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Source: Stephanie Wick, 785-532-1477, slwick@k-state.edu
News release prepared by: Jennifer Torline, 785-532-0847, jtorline@k-state.edu

Tuesday, Dec. 14, 2010

WHEN HOLIDAY TIME ISN'T SO MERRY: THERAPIST OFFERS TIPS FOR COPING WITH GRIEF

MANHATTAN -- While many see the holidays as a happy and festive time, the season can be one of the most difficult times of the year for people grieving for a recently lost loved one or struggling with depression.

It's not unusual to have an increase in the number of people experiencing some form of depression during the holiday season, said Stephanie Wick, a Kansas State University instructor in family studies and human services and a licensed marriage and family therapist.

In addition to the holidays, the winter days are shorter, the weather is colder, and people spend more time indoors -- all of which can contribute to a difficult time of year. The holidays also are perceived as a joyful time filled with family, tradition, making memories and enjoying each other's company, Wick said.

"When you've lost a loved one and you're coming up on the holiday season, there's a giant void," Wick said. "It's a reminder that all these other families are celebrating this time together and enjoying their time together, but we've lost this person. We can't enjoy this time because we're not complete, we're not whole."

Wick says there are ways for people grieving, along with their friends and relatives, to face the holidays during a difficult time. Every person goes through grief differently, Wick said, and will approach the holidays in diverse ways.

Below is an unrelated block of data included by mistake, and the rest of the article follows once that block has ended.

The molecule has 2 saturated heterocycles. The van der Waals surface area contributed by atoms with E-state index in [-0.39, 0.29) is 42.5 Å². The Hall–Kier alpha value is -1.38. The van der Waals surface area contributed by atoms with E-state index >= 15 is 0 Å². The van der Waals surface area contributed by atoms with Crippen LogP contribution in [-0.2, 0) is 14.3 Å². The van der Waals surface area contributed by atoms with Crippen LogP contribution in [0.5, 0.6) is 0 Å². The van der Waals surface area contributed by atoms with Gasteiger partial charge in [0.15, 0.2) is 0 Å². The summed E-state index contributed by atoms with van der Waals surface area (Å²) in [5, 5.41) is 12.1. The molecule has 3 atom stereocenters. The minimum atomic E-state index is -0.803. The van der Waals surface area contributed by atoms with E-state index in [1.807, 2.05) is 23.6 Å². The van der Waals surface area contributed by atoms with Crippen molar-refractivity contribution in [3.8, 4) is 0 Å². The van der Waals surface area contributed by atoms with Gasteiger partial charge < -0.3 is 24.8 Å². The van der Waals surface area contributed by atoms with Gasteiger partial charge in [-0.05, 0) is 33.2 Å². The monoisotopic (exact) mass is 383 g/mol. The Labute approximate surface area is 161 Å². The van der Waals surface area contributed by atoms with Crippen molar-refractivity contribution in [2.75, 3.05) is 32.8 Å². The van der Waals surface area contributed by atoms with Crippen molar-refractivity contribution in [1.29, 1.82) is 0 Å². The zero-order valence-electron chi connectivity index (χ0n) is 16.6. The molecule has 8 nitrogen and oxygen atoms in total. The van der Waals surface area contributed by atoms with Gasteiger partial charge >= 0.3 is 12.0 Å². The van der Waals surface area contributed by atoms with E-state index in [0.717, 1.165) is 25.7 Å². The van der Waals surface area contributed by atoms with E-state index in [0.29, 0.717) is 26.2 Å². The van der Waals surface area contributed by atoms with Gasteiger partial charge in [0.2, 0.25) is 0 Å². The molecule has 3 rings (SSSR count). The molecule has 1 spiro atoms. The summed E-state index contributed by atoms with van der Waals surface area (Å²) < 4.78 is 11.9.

"I think one of the most important things to do as an outsider watching a person who is grieving is to respect their healing process," Wick said. "If they decide they don't want to put up a Christmas tree, have a meal or open presents, as an outsider it's important to respect that because it's necessary for that person or that family's process of trying to get through this holiday season."

Sometimes simply engaging in conversations about the person who died can help the grieving process, if the grieving person is willing to talk. Telling funny stories or sharing memories can be a way to keep the person's memory alive.

But there are certain behaviors a grieving person can exhibit that might be signals for concern, Wick said. Such behaviors can include any indication of major depression with no effort to reach out for help; refusing any help that is offered; or any type of suicidal thoughts or plans.

After someone has died it can be very difficult for a family to resume old holiday traditions. Wick suggests creating new traditions instead of trying to continue old ones during a time of grief.

"Families can do something they haven't done before or go somewhere else for the holidays," Wick said. "It's a way of marking the new phase, but also preserving the old traditions and the memory of those traditions with the person who has died."

It's important to remember that the grieving process takes time, Wick said.

"It gets easier with time," she said. "The first holiday is the hardest. For many people it's a process of surviving, just getting through one holiday at a time."